* ContentType as defined in clause 3.7.1.
* MessageDigest as defined in clause 3.7.2.
* SigningTime as defined in clause 3.7.3.
* SigningCertificate as defined in clause 3.8.1.
* SignaturePolicyId as defined in clause 3.9.1.

3.6.1  Message Digest Calculation Process

The message digest calculation process is as defined in [CMS].

3.6.2  Message Signature Generation Process

The input to the digital signature generation process is as defined in
[CMS].

3.6.3  Message Signature Verification Process

The procedures for CMS signed data validation are as defined in
[CMS] and enhanced in this document.

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The input to the signature verification process includes the signer's
public key verified as correct using either the ESS Signing
Certificate attribute or the Other Signing Certificate attribute.

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3.7  CMS Imported Mandatory Present Attributes

The following attributes MUST be present with the signed-data defined
by this document. The attributes are defined in [CMS].

3.7.1  Content Type

The syntax of the content-type attribute type of the ES is as defined
in [CMS].

3.7.2  Message Digest

The syntax of the message-digest attribute type of the ES is as defined
in [CMS].

3.7.3  Signing Time

The syntax of the message-digest attribute type of the ES is as defined
in [CMS]and [CMS] and further qualified by this document.

The signing-time attribute type specifies the time at which the signer
claims to have performed the signing process.

This present document recommends the use of GeneralizedTime.

3.8  Alternative Signing Certificate Attributes

One, and only one, of the following two alternative attributes MUST be
present with the signed-data defined by this document to identify the
signing certificate. Both attributes include an identifier and a hash
of the signing certificate. The first, which is adopted in existing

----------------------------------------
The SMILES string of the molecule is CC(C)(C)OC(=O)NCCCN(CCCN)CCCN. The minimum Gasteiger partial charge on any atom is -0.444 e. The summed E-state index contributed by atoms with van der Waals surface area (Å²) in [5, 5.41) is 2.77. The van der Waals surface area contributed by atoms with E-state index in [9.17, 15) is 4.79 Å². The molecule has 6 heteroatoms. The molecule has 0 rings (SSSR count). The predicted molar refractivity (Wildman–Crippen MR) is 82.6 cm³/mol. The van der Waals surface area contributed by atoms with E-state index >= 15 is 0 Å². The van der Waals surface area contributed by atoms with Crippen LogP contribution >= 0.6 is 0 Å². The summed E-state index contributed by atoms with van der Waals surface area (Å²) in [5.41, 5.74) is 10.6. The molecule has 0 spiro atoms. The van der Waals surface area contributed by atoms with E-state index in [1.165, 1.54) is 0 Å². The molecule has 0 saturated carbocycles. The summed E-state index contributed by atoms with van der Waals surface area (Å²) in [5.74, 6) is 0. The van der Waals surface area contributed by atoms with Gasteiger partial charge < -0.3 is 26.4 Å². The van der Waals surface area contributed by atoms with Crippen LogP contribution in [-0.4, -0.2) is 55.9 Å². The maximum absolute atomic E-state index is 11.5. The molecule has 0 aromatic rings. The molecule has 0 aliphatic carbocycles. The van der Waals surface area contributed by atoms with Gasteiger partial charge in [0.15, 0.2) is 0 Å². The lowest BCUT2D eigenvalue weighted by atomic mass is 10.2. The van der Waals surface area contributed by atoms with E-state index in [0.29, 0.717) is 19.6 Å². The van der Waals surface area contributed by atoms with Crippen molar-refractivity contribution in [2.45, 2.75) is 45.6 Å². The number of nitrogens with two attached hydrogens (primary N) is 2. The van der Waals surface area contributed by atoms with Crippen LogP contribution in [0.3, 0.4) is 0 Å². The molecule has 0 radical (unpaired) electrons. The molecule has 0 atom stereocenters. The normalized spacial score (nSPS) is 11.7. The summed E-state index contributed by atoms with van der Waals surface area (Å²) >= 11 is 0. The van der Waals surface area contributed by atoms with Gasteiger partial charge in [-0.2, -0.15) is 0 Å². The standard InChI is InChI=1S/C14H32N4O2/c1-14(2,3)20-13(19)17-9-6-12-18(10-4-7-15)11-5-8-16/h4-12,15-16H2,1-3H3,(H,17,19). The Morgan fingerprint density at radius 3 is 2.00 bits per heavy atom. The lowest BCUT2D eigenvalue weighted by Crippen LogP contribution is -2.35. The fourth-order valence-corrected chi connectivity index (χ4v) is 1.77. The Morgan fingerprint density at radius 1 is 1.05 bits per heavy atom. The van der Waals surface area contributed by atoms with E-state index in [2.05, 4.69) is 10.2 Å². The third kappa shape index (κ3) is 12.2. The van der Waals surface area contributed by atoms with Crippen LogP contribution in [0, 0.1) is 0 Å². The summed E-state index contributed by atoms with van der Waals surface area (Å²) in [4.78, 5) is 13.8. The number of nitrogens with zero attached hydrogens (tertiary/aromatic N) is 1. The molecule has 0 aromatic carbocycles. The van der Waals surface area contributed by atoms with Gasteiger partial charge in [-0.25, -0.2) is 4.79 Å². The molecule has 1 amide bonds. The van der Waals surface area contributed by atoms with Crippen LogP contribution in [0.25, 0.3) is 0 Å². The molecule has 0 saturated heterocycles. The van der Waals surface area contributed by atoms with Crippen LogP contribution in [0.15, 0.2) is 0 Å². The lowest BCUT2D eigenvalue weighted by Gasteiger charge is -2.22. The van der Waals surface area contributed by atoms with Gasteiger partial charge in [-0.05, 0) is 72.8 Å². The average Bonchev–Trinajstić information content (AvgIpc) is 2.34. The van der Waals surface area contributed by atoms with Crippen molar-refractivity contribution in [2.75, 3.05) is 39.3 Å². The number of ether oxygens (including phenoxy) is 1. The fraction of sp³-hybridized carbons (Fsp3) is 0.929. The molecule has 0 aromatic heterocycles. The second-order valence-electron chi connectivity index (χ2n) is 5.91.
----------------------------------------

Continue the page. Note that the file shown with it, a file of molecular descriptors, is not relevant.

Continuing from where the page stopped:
standards, may be only used if with the SHA-1 hashing algorithm. The
other
hall shall be used for when other hashing algorithms are to be supported.

The signing certificate attribute is designed to prevent the simple
substitution and re-issue attacks, and to allow for a restricted set of
authorization certificates to be used in verifying a signature.

3.8.1  ESS Signing Certificate Attribute Definition

The syntax of the signing certificate attribute type of the ES is as
defined in [ESS], and further qualified and profile in this document.

The ESS signing certificate attribute must be a signed attribute.

This document mandates the presence of this attribute as a signed CMS
attribute, and the sequence must not be empty. The certificate used to
verify the signature must be identified in the sequence, the Signature
Validation Policy may mandate other certificates certificate references to be
present, that may include all the certificates up to the point of

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trust. The encoding of the ESSCertID for this certificate must include
the issuerSerial field.

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The issuerAndSerialNumber present in the SignerInfo must be
consistent with issuerSerial field. The certificate identified must be
used during the signature verification process. If the hash of the
certificate does not match the certificate used to verify the
signature, the signature must be considered invalid.

The sequence of policy information field is not used in this document.

NOTE: Where an attribute certificate is used by the signer to associate
a role, or other attributes of the signer, with the electronic
signature this is placed in the Signer Attribute attribute as defined
in clause 3.12.3.

3.8.2  Other Signing Certificate Attribute Definition

The following attribute is identical to the ESS SigningCertificate
defined above except that this attribute can be used with hashing
algorithms other than SHA-1.

This attribute must be used in the same manner as defined above for
the ESS SigningCertificate attribute.

The following object identifier identifies the signing certificate
attribute: